An occult pneumothorax is one that is seen only on CT scan, but not on conventional chest x-ray. They are noted in somewhere between 2% and 10% of major blunt trauma patients. Although management is usually conservative, this has not been well studied.
A paper was presented at the AAST earlier this year based on a prospective, multicenter trial. The authors attempted to determine what factors were predictive of failure of observation. They were able to quantify the size of the pneumothorax by measuring a line from the largest collection to the chest wall.
Sixteen centers participated and enrolled 569 patients, who had 588 occult pneumothoraces. Of those, 21% had immediate chest tube drainage (no reasons were given). The remaining 448 patients were observed, and 27 of those patients failed. Failure was determined if they had progression of the pneumothorax, developed respiratory distress, or developed a hemothorax.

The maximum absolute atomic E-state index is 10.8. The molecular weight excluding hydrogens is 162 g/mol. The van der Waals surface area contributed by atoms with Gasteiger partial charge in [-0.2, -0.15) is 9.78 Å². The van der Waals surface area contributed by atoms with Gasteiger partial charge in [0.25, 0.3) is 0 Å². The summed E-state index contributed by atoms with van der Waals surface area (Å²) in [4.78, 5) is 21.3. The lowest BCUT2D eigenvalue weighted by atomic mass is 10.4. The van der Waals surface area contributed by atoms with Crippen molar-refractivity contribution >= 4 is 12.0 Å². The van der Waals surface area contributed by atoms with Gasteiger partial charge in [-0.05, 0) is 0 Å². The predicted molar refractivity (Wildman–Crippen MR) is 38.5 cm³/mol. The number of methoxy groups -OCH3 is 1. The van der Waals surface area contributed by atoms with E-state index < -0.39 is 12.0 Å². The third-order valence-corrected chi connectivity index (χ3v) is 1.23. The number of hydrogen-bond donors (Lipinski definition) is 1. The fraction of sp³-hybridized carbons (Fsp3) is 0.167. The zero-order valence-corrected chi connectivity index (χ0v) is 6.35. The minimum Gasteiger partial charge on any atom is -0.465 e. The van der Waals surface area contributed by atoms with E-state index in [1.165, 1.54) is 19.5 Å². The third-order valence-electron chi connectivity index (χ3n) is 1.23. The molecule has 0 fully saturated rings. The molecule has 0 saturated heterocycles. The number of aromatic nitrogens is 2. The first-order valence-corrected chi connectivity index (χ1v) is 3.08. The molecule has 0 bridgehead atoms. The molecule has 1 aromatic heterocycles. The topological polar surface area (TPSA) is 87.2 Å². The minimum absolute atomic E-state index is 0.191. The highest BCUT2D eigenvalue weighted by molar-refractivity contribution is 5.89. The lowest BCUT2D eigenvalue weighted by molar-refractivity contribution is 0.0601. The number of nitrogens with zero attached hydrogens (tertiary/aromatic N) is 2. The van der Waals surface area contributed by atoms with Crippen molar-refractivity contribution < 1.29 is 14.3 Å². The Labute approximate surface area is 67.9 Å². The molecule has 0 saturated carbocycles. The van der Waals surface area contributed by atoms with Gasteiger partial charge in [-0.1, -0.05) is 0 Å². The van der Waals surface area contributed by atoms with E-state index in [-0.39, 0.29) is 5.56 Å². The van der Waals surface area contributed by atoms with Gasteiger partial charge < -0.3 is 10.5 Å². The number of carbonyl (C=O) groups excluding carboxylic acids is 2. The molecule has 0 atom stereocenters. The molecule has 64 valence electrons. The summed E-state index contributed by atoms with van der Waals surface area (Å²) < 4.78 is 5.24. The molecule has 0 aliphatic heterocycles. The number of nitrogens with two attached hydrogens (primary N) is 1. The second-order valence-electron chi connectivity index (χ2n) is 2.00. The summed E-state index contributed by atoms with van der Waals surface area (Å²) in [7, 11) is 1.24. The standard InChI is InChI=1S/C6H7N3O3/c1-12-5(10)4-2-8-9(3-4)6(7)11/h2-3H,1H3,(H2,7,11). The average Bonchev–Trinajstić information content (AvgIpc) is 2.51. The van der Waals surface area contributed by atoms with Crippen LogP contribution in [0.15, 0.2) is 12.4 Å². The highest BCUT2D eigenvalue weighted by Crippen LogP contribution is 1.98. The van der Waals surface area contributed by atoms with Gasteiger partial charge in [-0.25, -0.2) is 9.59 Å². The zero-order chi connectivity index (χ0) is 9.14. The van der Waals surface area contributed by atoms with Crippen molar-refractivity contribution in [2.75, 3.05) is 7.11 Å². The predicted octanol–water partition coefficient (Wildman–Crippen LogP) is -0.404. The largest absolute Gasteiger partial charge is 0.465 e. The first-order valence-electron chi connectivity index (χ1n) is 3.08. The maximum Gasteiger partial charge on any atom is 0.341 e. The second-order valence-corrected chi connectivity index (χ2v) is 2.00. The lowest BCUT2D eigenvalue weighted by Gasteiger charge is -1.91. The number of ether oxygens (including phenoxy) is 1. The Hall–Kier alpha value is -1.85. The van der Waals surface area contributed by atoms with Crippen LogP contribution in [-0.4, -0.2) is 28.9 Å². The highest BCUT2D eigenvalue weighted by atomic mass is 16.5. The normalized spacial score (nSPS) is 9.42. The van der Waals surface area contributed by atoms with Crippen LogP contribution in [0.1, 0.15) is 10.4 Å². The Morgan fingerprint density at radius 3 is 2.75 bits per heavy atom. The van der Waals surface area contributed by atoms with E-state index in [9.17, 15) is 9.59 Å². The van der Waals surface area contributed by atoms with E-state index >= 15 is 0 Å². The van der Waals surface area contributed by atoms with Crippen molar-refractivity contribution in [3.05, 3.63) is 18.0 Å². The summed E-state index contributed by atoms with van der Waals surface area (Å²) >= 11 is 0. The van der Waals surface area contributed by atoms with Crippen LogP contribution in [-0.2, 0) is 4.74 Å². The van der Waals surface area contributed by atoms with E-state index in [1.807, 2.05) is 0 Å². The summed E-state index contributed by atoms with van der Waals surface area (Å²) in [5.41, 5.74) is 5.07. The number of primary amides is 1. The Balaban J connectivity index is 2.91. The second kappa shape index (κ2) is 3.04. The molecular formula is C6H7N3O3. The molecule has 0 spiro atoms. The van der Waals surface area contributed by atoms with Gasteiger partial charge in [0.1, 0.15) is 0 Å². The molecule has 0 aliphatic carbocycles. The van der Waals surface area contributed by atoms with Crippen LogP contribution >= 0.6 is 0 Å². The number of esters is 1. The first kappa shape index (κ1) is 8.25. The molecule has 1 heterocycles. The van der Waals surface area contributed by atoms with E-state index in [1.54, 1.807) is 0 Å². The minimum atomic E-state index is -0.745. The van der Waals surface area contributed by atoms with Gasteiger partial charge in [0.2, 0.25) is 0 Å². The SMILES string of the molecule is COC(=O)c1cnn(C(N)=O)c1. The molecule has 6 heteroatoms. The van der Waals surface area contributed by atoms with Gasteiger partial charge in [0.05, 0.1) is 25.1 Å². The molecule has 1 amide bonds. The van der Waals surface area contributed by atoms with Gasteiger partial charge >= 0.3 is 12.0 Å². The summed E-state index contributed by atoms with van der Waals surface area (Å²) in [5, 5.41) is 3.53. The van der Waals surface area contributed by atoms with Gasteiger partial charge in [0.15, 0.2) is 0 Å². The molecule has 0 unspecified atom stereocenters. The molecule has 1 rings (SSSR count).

Risk factors were found to be: positive pressure ventilation (14% of observed group failed), size > 7mm, respiratory distress.
The authors recommend that patients with respiratory distress and those placed on positive pressure ventilation have a drainage system inserted. Those with pneumothoraces greater than 7mm bear close watching.
Our practice is to monitor any patient with an occult pneumothorax with a followup chest x-ray (one view only) performed after six hours. If the pneumo is still not visible, no further observation is done. If it becomes visible, serial 6 hour x-rays are obtained until it is stable or requires a chest tube.
Reference: Management of blunt traumatic occult pneumothorax: is observation harmful? Results of a prospective multicenter study. Forrest O Moore, et al. Paper #5 presented at 69th Annual AAST Meeting, September 22, 2010.